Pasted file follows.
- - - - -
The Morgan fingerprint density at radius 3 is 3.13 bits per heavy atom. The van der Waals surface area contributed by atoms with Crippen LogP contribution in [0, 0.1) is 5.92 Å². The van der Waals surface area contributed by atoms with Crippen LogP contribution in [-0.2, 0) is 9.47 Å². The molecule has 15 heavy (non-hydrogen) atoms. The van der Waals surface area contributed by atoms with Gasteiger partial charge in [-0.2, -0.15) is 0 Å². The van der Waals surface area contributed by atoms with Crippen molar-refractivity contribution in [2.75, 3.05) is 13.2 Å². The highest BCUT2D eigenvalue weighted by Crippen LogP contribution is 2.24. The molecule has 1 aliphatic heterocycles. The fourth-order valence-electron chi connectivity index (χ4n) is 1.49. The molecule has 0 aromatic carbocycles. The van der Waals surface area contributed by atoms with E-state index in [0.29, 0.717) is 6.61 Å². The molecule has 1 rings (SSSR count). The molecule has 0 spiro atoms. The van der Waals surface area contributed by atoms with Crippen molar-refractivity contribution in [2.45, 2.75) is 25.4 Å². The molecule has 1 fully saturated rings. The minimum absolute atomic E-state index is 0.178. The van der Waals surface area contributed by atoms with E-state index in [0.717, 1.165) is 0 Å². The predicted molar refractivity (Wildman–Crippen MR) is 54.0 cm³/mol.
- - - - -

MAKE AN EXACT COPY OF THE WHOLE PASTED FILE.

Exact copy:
The Morgan fingerprint density at radius 3 is 3.13 bits per heavy atom. The van der Waals surface area contributed by atoms with Crippen LogP contribution in [0, 0.1) is 5.92 Å². The van der Waals surface area contributed by atoms with Crippen LogP contribution in [-0.2, 0) is 9.47 Å². The molecule has 15 heavy (non-hydrogen) atoms. The van der Waals surface area contributed by atoms with Gasteiger partial charge in [-0.2, -0.15) is 0 Å². The van der Waals surface area contributed by atoms with Crippen molar-refractivity contribution in [2.75, 3.05) is 13.2 Å². The highest BCUT2D eigenvalue weighted by Crippen LogP contribution is 2.24. The molecule has 1 aliphatic heterocycles. The fourth-order valence-electron chi connectivity index (χ4n) is 1.49. The molecule has 0 aromatic carbocycles. The van der Waals surface area contributed by atoms with E-state index in [0.29, 0.717) is 6.61 Å². The molecule has 1 rings (SSSR count). The molecule has 0 spiro atoms. The van der Waals surface area contributed by atoms with Crippen molar-refractivity contribution in [2.45, 2.75) is 25.4 Å². The molecule has 1 fully saturated rings. The minimum absolute atomic E-state index is 0.178. The van der Waals surface area contributed by atoms with E-state index in [0.717, 1.165) is 0 Å². The predicted molar refractivity (Wildman–Crippen MR) is 54.0 cm³/mol.